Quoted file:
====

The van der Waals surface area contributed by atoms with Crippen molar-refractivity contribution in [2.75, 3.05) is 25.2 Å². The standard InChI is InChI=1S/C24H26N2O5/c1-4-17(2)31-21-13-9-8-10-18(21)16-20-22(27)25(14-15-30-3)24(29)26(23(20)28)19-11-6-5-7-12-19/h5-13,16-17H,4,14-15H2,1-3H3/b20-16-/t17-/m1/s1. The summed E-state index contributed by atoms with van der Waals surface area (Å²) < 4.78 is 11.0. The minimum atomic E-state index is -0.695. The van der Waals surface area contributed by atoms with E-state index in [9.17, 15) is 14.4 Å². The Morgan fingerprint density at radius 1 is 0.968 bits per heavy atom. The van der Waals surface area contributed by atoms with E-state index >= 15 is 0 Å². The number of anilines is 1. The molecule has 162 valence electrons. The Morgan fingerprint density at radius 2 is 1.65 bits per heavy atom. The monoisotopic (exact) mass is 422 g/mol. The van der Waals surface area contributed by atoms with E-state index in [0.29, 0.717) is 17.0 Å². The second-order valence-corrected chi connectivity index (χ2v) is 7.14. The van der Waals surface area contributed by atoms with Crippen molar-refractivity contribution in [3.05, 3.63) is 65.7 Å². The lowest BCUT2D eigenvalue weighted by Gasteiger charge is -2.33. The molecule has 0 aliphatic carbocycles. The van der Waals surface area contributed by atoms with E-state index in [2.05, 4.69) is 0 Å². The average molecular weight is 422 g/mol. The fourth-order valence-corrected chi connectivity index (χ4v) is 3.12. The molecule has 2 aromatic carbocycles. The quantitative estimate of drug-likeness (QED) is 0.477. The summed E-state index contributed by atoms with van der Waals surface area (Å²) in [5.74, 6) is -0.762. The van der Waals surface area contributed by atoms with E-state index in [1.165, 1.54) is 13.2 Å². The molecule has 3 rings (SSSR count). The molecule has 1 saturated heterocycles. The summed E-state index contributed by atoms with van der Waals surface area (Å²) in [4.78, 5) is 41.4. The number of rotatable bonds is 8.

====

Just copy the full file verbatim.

The van der Waals surface area contributed by atoms with Crippen molar-refractivity contribution in [2.75, 3.05) is 25.2 Å². The standard InChI is InChI=1S/C24H26N2O5/c1-4-17(2)31-21-13-9-8-10-18(21)16-20-22(27)25(14-15-30-3)24(29)26(23(20)28)19-11-6-5-7-12-19/h5-13,16-17H,4,14-15H2,1-3H3/b20-16-/t17-/m1/s1. The summed E-state index contributed by atoms with van der Waals surface area (Å²) < 4.78 is 11.0. The minimum atomic E-state index is -0.695. The van der Waals surface area contributed by atoms with E-state index in [9.17, 15) is 14.4 Å². The Morgan fingerprint density at radius 1 is 0.968 bits per heavy atom. The van der Waals surface area contributed by atoms with E-state index >= 15 is 0 Å². The number of anilines is 1. The molecule has 162 valence electrons. The Morgan fingerprint density at radius 2 is 1.65 bits per heavy atom. The monoisotopic (exact) mass is 422 g/mol. The van der Waals surface area contributed by atoms with E-state index in [0.29, 0.717) is 17.0 Å². The second-order valence-corrected chi connectivity index (χ2v) is 7.14. The van der Waals surface area contributed by atoms with Crippen molar-refractivity contribution in [3.05, 3.63) is 65.7 Å². The lowest BCUT2D eigenvalue weighted by Gasteiger charge is -2.33. The molecule has 0 aliphatic carbocycles. The van der Waals surface area contributed by atoms with E-state index in [2.05, 4.69) is 0 Å². The average molecular weight is 422 g/mol. The fourth-order valence-corrected chi connectivity index (χ4v) is 3.12. The molecule has 2 aromatic carbocycles. The quantitative estimate of drug-likeness (QED) is 0.477. The summed E-state index contributed by atoms with van der Waals surface area (Å²) in [5.74, 6) is -0.762. The van der Waals surface area contributed by atoms with E-state index in [1.165, 1.54) is 13.2 Å². The molecule has 3 rings (SSSR count). The molecule has 1 saturated heterocycles. The summed E-state index contributed by atoms with van der Waals surface area (Å²) in [4.78, 5) is 41.4. The number of rotatable bonds is 8.